Recently, an Acoustical Solutions customer asked the following about acoustical enclosures:
“What do you recommend to reduce the noise from my neighbor’s swimming pool equipment? The equipment is up against the exterior stucco wall of his home and is also enclosed be a 3-sided concrete block walls with a wooden door. There is no top on the enclosure…”
First of all, doesn’t it seem like noisy machinery should be quieted by the surrounding block and stucco walls? If noise is escaping, it would be going up out of the top of the machinery and straight up into space, not bothering neighbors, right? Unfortunately, this is not the case.
Only a few things can happen when sound waves reach a surface. The sound can either be absorbed, reflected, or a combination of the two. This depends on the type of surface the sound waves are coming into contact with. Hard, flat surfaces will reflect the most sound, whereas porous, soft surfaces generally are more absorptive.
So, returning to our customer’s dilemma, we can now understand why although the equipment was surrounded by dense walls, the neighbors were still bothered by sound. The block walls ‘block’ noise from passing through, no pun intended, but they do nothing to absorb sound, therefore noise is reflecting back and forth in the enclosure until it eventually shoots out the top at multiple angles.
Here is the situation explained by Acoustical Solutions Sales Rep Kevin McIver: “The neighbor did well in surrounding the pump to block the sound, but the hard surfaces around it are now amplifying the sound before it blasts out the open top of the enclosure and bounces off his house towards other homes. I’d either recommend acoustical blankets to line all of the walls or 2″ PolySorpt® Acoustical Panels. The blankets or panels will provide an absorptive layer inside the enclosure which will greatly reduce the amount of sound trying to escape”.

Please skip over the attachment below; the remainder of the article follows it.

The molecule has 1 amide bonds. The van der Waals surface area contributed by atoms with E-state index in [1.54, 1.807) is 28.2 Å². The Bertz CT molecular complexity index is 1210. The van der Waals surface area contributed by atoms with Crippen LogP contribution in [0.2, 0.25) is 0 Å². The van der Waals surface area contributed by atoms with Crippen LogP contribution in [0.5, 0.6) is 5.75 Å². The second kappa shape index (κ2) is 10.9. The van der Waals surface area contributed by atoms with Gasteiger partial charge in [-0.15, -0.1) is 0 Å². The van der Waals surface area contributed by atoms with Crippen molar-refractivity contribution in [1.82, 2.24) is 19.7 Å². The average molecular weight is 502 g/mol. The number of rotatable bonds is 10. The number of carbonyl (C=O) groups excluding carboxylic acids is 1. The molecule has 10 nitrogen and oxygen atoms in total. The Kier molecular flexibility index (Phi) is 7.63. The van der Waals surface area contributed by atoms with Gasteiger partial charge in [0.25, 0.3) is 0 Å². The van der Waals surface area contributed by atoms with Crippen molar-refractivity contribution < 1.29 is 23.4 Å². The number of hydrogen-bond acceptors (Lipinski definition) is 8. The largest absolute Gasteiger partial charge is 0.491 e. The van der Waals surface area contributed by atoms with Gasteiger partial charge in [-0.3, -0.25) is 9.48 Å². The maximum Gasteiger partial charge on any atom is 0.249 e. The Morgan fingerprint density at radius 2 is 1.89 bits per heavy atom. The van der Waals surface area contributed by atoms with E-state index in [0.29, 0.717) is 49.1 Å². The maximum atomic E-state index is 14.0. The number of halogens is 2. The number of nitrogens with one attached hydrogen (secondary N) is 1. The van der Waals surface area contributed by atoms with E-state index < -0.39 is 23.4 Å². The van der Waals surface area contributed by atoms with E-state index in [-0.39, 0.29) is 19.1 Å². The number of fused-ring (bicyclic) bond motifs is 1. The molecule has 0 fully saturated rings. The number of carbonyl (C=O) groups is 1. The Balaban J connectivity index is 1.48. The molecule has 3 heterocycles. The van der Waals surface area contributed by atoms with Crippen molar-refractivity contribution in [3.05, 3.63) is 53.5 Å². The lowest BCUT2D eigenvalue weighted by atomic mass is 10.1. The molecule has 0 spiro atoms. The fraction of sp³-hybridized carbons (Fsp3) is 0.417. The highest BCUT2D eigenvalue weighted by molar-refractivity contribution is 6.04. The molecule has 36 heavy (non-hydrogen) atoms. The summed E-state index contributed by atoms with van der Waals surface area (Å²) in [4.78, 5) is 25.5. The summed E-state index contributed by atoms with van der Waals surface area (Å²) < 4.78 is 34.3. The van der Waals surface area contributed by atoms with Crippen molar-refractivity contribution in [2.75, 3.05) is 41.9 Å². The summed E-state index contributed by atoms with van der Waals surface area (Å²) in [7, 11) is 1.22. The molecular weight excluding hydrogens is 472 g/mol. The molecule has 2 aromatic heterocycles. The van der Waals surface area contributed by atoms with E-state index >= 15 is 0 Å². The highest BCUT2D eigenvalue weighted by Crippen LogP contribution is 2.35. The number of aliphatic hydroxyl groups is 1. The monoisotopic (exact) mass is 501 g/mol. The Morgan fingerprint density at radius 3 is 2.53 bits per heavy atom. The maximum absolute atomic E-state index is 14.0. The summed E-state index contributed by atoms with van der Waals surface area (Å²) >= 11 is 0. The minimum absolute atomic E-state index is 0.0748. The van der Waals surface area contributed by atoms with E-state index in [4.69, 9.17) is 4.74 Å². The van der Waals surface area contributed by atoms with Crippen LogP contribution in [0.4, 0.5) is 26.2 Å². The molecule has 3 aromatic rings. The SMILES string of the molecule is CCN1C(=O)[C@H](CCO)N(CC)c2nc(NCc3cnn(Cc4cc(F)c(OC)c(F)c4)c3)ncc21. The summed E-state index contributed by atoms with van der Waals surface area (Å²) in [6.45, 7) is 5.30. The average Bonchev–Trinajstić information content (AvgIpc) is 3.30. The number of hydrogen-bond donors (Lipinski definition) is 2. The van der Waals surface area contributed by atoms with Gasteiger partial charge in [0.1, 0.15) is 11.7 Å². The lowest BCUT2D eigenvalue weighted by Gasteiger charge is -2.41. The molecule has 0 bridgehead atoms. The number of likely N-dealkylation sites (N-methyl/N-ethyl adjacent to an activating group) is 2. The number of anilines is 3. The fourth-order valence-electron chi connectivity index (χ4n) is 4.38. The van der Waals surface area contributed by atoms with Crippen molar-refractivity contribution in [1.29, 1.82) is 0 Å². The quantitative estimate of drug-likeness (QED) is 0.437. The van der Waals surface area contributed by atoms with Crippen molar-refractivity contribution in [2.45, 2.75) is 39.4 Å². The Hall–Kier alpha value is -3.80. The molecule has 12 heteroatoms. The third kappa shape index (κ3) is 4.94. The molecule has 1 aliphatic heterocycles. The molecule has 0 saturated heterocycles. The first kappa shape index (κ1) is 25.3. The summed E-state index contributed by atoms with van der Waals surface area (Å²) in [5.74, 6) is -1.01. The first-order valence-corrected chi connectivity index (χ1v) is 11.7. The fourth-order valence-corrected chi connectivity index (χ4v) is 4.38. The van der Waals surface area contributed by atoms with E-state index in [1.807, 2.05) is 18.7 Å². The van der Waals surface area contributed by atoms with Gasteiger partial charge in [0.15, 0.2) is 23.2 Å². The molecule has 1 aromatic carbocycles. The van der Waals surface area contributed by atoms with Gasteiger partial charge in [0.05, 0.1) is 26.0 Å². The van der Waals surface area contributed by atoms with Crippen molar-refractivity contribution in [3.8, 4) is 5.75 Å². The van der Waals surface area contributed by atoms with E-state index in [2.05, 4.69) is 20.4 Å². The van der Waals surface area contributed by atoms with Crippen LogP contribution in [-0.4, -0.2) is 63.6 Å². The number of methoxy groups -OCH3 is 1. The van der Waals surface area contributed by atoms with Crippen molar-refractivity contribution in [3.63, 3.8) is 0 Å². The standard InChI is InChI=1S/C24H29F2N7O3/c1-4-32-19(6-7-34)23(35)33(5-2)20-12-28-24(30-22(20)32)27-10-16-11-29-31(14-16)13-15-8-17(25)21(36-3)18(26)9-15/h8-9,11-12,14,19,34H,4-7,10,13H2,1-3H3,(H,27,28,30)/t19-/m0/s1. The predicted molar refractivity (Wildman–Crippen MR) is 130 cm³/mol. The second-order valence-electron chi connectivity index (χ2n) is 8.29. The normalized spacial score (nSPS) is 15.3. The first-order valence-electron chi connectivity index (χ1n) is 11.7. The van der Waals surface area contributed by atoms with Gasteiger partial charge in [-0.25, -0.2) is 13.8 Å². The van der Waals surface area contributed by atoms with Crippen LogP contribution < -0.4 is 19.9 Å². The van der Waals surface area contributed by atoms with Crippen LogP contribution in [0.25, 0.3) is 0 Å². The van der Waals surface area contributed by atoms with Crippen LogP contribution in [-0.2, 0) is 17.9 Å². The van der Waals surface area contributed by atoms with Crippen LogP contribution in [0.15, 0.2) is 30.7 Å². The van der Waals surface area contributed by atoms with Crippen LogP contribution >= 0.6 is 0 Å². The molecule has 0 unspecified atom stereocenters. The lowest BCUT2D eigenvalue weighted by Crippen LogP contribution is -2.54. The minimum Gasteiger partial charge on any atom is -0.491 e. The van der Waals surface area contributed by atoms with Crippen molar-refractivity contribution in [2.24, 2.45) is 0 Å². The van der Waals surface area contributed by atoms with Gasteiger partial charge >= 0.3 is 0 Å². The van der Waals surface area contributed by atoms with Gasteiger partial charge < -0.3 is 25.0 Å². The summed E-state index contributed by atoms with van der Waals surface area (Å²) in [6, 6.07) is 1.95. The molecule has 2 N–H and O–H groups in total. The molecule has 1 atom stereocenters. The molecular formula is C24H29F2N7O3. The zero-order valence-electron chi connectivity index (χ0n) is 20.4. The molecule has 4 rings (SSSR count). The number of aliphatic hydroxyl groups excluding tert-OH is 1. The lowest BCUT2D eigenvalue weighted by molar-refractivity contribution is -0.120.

Now it all makes sense. You don’t necessarily need a top on an enclosure unless what you are trying to keep sound away from is directly above the source, all you need is for the inside of the enclosure to be absorptive and much less noise will escape.
This same principle applies to enclosures of a much larger sort, actual rooms.
Colonial Williamsburg is a popular historical attraction in Virginia. One of their most impressive facilities is the Williamsburg Lodge and the upscale Lodge Restaurant with a state of the art kitchen, which is open to the dining room for guests to see.
The problem is, whatever noise is made in the kitchen seems to be amplified in the dining room.
Sound familiar? The kitchen, surrounded by all hard surfaces save one, has noise being reflected about the room and amplified before it shoots out into the dining room. It is essentially behaving as the block wall enclosure, just turned on its side.
The Williamsburg Lodge contacted Gary Hudson at Acoustical Solutions, Inc., who found the source of the problem: “Kitchens have a lot of reflective surfaces, so all the noise being made there is being reflected around and shot out the only unblocked space – into the dining room”.
Hudson recommended the ceiling tiles be replaced with acoustical ceiling tiles, and that acoustical wall panels be installed. AlphaEnviro® Wall Panels were installed strategically along the perimeter of the kitchen, and 2″ thick AlphaEnviro®PVC Ceiling Tiles were used to replace the existing ceiling.
After the acoustical products were installed, echo and reverberation decreased in the kitchen allowing for increased speech intelligibility and a more pleasant work environment for those preparing meals. More importantly, however, patrons seated in the dining hall no longer heard every clatter and bang made in the neighboring area.
“The Kitchen turned out really well,” said Lee Anderson of the Colonial Williamsburg Foundation, “we received many compliments from the first day it was up”.
The key point to remember about acoustical enclosures then, is that if there are openings, it is best that the inside of the enclosure has absorptive surfaces.